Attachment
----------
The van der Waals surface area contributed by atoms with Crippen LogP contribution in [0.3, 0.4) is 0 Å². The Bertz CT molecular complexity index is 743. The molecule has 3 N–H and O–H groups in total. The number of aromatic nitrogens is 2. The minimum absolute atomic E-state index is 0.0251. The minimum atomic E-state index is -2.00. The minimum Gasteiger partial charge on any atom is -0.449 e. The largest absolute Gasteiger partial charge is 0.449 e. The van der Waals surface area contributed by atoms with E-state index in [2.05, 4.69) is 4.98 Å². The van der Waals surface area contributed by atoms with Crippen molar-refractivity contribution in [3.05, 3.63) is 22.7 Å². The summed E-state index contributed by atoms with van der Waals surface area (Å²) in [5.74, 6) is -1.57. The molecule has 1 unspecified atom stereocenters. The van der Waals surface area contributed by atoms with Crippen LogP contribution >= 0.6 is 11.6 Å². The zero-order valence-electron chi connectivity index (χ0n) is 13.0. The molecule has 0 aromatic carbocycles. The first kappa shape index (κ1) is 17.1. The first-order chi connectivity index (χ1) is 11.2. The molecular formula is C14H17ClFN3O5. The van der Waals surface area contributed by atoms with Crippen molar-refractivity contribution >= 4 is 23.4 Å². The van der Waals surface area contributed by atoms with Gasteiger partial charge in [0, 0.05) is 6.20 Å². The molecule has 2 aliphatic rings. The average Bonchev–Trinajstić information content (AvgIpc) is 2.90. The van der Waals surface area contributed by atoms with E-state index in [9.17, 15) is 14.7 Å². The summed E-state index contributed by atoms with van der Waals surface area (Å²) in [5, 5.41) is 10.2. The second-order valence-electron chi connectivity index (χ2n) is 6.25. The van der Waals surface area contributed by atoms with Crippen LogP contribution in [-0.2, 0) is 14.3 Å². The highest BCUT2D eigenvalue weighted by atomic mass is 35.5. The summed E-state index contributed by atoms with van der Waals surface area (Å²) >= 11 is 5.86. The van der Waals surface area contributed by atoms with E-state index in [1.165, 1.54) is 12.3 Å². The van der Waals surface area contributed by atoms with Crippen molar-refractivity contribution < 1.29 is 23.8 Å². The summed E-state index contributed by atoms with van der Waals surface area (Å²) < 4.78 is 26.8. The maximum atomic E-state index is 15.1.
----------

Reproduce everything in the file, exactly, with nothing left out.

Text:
The van der Waals surface area contributed by atoms with Crippen LogP contribution in [0.3, 0.4) is 0 Å². The Bertz CT molecular complexity index is 743. The molecule has 3 N–H and O–H groups in total. The number of aromatic nitrogens is 2. The minimum absolute atomic E-state index is 0.0251. The minimum atomic E-state index is -2.00. The minimum Gasteiger partial charge on any atom is -0.449 e. The largest absolute Gasteiger partial charge is 0.449 e. The van der Waals surface area contributed by atoms with E-state index in [2.05, 4.69) is 4.98 Å². The van der Waals surface area contributed by atoms with Crippen molar-refractivity contribution in [3.05, 3.63) is 22.7 Å². The summed E-state index contributed by atoms with van der Waals surface area (Å²) in [5.74, 6) is -1.57. The molecule has 1 unspecified atom stereocenters. The van der Waals surface area contributed by atoms with Crippen LogP contribution >= 0.6 is 11.6 Å². The zero-order valence-electron chi connectivity index (χ0n) is 13.0. The molecule has 0 aromatic carbocycles. The first kappa shape index (κ1) is 17.1. The first-order chi connectivity index (χ1) is 11.2. The molecular formula is C14H17ClFN3O5. The van der Waals surface area contributed by atoms with Crippen molar-refractivity contribution >= 4 is 23.4 Å². The van der Waals surface area contributed by atoms with Gasteiger partial charge in [0, 0.05) is 6.20 Å². The molecule has 2 aliphatic rings. The average Bonchev–Trinajstić information content (AvgIpc) is 2.90. The van der Waals surface area contributed by atoms with E-state index in [9.17, 15) is 14.7 Å². The summed E-state index contributed by atoms with van der Waals surface area (Å²) in [5, 5.41) is 10.2. The second-order valence-electron chi connectivity index (χ2n) is 6.25. The van der Waals surface area contributed by atoms with Crippen LogP contribution in [-0.2, 0) is 14.3 Å². The highest BCUT2D eigenvalue weighted by atomic mass is 35.5. The summed E-state index contributed by atoms with van der Waals surface area (Å²) >= 11 is 5.86. The van der Waals surface area contributed by atoms with E-state index in [1.165, 1.54) is 12.3 Å². The van der Waals surface area contributed by atoms with Crippen molar-refractivity contribution < 1.29 is 23.8 Å². The summed E-state index contributed by atoms with van der Waals surface area (Å²) < 4.78 is 26.8. The maximum atomic E-state index is 15.1.